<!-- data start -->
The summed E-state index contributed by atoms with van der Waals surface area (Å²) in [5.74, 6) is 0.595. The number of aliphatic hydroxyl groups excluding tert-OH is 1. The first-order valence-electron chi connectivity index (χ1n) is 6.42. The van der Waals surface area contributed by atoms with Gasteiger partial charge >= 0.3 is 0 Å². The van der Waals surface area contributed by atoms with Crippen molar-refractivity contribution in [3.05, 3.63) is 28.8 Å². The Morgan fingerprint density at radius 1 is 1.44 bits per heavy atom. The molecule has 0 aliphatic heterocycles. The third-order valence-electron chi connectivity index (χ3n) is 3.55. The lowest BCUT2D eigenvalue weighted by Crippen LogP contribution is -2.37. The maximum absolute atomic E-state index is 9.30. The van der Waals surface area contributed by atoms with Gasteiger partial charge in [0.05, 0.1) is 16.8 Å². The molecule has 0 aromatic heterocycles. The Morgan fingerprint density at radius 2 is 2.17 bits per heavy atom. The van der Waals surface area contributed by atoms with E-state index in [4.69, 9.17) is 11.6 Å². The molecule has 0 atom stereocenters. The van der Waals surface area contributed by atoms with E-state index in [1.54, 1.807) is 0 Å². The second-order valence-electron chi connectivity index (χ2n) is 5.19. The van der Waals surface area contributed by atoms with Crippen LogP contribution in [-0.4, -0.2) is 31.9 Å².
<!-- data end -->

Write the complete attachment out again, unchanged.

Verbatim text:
The summed E-state index contributed by atoms with van der Waals surface area (Å²) in [5.74, 6) is 0.595. The number of aliphatic hydroxyl groups excluding tert-OH is 1. The first-order valence-electron chi connectivity index (χ1n) is 6.42. The van der Waals surface area contributed by atoms with Gasteiger partial charge >= 0.3 is 0 Å². The van der Waals surface area contributed by atoms with Crippen molar-refractivity contribution in [3.05, 3.63) is 28.8 Å². The Morgan fingerprint density at radius 1 is 1.44 bits per heavy atom. The molecule has 0 aliphatic heterocycles. The third-order valence-electron chi connectivity index (χ3n) is 3.55. The lowest BCUT2D eigenvalue weighted by Crippen LogP contribution is -2.37. The maximum absolute atomic E-state index is 9.30. The van der Waals surface area contributed by atoms with Gasteiger partial charge in [0.05, 0.1) is 16.8 Å². The molecule has 0 aromatic heterocycles. The Morgan fingerprint density at radius 2 is 2.17 bits per heavy atom. The van der Waals surface area contributed by atoms with E-state index in [4.69, 9.17) is 11.6 Å². The molecule has 0 atom stereocenters. The van der Waals surface area contributed by atoms with E-state index in [1.54, 1.807) is 0 Å². The second-order valence-electron chi connectivity index (χ2n) is 5.19. The van der Waals surface area contributed by atoms with Crippen LogP contribution in [-0.4, -0.2) is 31.9 Å².